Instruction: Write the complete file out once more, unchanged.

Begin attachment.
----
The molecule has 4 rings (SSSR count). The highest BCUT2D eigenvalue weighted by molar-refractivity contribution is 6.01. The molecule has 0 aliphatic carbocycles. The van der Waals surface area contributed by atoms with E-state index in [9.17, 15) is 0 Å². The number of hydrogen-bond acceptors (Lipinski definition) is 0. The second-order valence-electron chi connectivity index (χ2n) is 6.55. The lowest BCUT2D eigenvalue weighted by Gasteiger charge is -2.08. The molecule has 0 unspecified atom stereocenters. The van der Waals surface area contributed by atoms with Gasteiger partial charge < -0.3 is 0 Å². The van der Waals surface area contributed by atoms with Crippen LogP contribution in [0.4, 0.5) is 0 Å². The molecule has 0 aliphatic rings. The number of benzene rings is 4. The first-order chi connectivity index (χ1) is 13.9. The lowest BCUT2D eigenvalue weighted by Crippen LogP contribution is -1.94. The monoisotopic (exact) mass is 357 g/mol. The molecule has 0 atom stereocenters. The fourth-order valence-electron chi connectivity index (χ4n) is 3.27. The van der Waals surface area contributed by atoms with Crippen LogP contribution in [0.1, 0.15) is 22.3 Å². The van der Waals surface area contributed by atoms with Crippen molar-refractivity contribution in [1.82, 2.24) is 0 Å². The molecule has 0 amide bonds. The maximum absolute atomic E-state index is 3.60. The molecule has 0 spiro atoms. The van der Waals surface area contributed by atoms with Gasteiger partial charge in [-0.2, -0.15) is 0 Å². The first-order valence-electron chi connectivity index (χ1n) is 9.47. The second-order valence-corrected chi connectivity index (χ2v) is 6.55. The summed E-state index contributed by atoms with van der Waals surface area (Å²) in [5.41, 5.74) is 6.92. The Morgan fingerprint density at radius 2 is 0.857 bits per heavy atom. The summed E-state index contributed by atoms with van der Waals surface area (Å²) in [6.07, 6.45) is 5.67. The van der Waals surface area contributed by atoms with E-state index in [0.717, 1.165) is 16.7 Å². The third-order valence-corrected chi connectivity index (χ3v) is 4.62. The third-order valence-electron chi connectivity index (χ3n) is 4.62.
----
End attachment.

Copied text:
The molecule has 4 rings (SSSR count). The highest BCUT2D eigenvalue weighted by molar-refractivity contribution is 6.01. The molecule has 0 aliphatic carbocycles. The van der Waals surface area contributed by atoms with E-state index in [9.17, 15) is 0 Å². The number of hydrogen-bond acceptors (Lipinski definition) is 0. The second-order valence-electron chi connectivity index (χ2n) is 6.55. The lowest BCUT2D eigenvalue weighted by Gasteiger charge is -2.08. The molecule has 0 unspecified atom stereocenters. The van der Waals surface area contributed by atoms with Gasteiger partial charge < -0.3 is 0 Å². The van der Waals surface area contributed by atoms with Crippen LogP contribution in [0.4, 0.5) is 0 Å². The molecule has 0 aliphatic rings. The number of benzene rings is 4. The first-order chi connectivity index (χ1) is 13.9. The lowest BCUT2D eigenvalue weighted by Crippen LogP contribution is -1.94. The monoisotopic (exact) mass is 357 g/mol. The molecule has 0 atom stereocenters. The fourth-order valence-electron chi connectivity index (χ4n) is 3.27. The van der Waals surface area contributed by atoms with Crippen LogP contribution in [0.1, 0.15) is 22.3 Å². The van der Waals surface area contributed by atoms with Crippen molar-refractivity contribution in [1.82, 2.24) is 0 Å². The molecule has 0 amide bonds. The maximum absolute atomic E-state index is 3.60. The molecule has 0 spiro atoms. The van der Waals surface area contributed by atoms with Gasteiger partial charge in [-0.2, -0.15) is 0 Å². The first-order valence-electron chi connectivity index (χ1n) is 9.47. The second-order valence-corrected chi connectivity index (χ2v) is 6.55. The summed E-state index contributed by atoms with van der Waals surface area (Å²) in [5.41, 5.74) is 6.92. The Morgan fingerprint density at radius 2 is 0.857 bits per heavy atom. The summed E-state index contributed by atoms with van der Waals surface area (Å²) in [6.07, 6.45) is 5.67. The van der Waals surface area contributed by atoms with E-state index in [0.717, 1.165) is 16.7 Å². The third-order valence-corrected chi connectivity index (χ3v) is 4.62. The third-order valence-electron chi connectivity index (χ3n) is 4.62.